Modern Gretsch Guitars

12-string bridge..

1

I picked up a year-end sale 5422G-12. Fit and finish is great, sounds really good, but....... impossible to get both G strings intonated, and the difference between them is pretty big. Anything above about the 5th fret and it's a little cringey. Tips or tricks? A bridge with 12 individual saddles (and any recommendations on that)? A new bridge would basically eat up the sale savings and possibly more I'm guessing. If it's going to be too tricky to get it sounding good I may just (sadly) return...

2

With a 6-saddle bridge on a 12, I’ve found string gauges to be a lot more critical when it comes to intonation between pairs. Were it I, I’d try some different sets of strings (major pain with a 12, I know) until you hit on one that works. And just so I asked: how is the intonation on the primary 6? For me personally, another BIG factor on a 12 with regards to it playing in tune is action height. I need it really low for a couple of reasons, one being that the less the string has to travel to get down to a fret, the less it’ll be pulled sharp, and those two different gauges’ pitches won’t change uniformly when they’re fretted simultaneously. The other reason just being easier playability.

But don’t give up. I have a 12 just like yours along with one of my Rickenbackers having a 6-saddle bridge and they both play wonderfully in tune. Just hafta figure out what part of the equation is outta wack.

3

I also have a Ric 12 sporting a 6-saddle bridge, but have not had an issue with intonation until the 11th fret or so.

When I ordered my 370, i ordered the 12-saddle bridge, but the factory shipped it separately, and the guitar came with the 6-saddle. At the second or third string change, I swapped in the 12-saddle and took it to my guy to get the intonation cleaned up.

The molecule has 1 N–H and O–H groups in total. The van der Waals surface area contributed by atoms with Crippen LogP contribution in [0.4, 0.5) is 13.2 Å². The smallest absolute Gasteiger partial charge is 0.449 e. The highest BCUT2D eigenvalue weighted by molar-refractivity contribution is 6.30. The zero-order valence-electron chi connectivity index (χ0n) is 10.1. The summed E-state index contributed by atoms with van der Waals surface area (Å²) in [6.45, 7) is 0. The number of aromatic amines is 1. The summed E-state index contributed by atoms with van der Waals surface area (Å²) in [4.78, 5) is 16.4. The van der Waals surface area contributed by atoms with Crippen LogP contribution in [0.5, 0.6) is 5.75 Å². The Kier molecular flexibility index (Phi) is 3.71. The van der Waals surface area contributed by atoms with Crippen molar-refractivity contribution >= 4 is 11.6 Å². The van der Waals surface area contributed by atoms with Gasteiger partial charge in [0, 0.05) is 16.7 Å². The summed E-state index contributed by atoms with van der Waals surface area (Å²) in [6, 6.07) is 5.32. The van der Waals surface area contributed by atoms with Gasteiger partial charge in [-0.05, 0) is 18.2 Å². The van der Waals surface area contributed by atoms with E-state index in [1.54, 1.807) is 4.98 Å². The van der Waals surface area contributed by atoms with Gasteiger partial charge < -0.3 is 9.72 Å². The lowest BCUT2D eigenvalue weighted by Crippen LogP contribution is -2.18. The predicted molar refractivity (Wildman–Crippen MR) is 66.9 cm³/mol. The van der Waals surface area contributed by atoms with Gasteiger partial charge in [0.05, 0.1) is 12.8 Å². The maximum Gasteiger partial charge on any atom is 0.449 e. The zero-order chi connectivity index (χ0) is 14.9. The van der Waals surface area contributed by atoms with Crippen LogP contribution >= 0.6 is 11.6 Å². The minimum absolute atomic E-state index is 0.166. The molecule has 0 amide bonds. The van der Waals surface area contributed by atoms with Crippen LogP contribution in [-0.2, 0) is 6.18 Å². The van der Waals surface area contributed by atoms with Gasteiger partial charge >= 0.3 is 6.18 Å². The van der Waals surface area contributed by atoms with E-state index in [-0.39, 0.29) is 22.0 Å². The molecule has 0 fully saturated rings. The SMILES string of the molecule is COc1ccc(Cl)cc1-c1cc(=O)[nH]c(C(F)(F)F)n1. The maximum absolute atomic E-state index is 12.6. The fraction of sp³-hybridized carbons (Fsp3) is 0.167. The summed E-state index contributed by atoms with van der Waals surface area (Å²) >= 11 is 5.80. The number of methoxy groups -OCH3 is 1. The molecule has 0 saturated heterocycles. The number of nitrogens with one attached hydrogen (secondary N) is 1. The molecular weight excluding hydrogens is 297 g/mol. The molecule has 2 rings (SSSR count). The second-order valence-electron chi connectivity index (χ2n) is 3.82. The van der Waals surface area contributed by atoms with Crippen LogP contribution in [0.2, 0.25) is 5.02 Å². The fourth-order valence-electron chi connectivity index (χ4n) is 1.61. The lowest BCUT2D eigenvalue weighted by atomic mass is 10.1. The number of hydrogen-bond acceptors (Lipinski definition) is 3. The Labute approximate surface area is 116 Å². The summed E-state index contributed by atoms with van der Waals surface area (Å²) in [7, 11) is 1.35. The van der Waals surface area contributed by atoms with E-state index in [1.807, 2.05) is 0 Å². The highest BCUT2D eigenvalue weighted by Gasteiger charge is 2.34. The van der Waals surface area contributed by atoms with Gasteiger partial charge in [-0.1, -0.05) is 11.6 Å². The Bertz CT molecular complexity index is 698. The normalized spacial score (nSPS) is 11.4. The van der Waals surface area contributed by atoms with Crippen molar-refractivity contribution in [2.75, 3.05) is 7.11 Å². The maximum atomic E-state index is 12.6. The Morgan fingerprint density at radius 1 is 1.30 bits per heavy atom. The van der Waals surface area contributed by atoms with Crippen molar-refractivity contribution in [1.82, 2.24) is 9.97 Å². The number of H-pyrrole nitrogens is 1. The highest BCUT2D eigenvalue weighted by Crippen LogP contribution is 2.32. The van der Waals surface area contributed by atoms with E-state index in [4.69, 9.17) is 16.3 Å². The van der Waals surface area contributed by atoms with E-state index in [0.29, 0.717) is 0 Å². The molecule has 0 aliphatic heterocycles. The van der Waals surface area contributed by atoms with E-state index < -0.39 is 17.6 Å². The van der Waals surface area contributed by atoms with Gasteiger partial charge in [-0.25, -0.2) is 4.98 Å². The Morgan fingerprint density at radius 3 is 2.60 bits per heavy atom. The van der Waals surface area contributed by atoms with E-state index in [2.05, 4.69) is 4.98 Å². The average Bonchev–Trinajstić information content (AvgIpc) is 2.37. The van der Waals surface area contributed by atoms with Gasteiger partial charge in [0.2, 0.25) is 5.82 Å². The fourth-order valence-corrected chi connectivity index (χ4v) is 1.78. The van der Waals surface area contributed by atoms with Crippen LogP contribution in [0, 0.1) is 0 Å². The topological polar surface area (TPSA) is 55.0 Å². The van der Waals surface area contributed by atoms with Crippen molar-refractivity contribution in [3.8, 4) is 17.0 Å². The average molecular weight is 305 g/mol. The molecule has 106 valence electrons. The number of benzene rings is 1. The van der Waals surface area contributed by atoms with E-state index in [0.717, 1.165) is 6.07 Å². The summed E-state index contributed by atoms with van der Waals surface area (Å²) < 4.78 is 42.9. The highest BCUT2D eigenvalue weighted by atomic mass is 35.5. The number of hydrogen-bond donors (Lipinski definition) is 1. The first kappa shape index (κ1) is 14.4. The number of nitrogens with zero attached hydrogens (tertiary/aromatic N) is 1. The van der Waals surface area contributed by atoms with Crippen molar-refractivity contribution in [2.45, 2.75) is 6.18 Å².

When I got it back, something was amiss. Yes, the tuning was easier (mostly on the G pair), and the intonation was pretty darn good (not perfect) 'way farther up than I was likely to ever be playing the thing, but to my ears, something was missing in the jangle. It sounded almost too... well, sterile. Reminded me of the first few times I heard then-new tech CD's converted from analogue. The all-but intangible "life" had been taken out of the sound. If anything, it was too clean for my ears.

I persisted for a bit, but after a few months, I simply removed the 12-saddle and put the 6 back in its place.

NOW it sounds like a Ric 12 string. And the 12-saddle is in it's plastic ziplock bag, inside the case where it belongs. Maybe, if/when I sell it (or more likely my estate does), the new owner will be happier with a 12-saddle.

(Please note- your experience may vary. I have spent a lot of years in the acoustic 12-string world, which may have altered my judgement, so this is just me and my perceptions of the way the sound is altered.)


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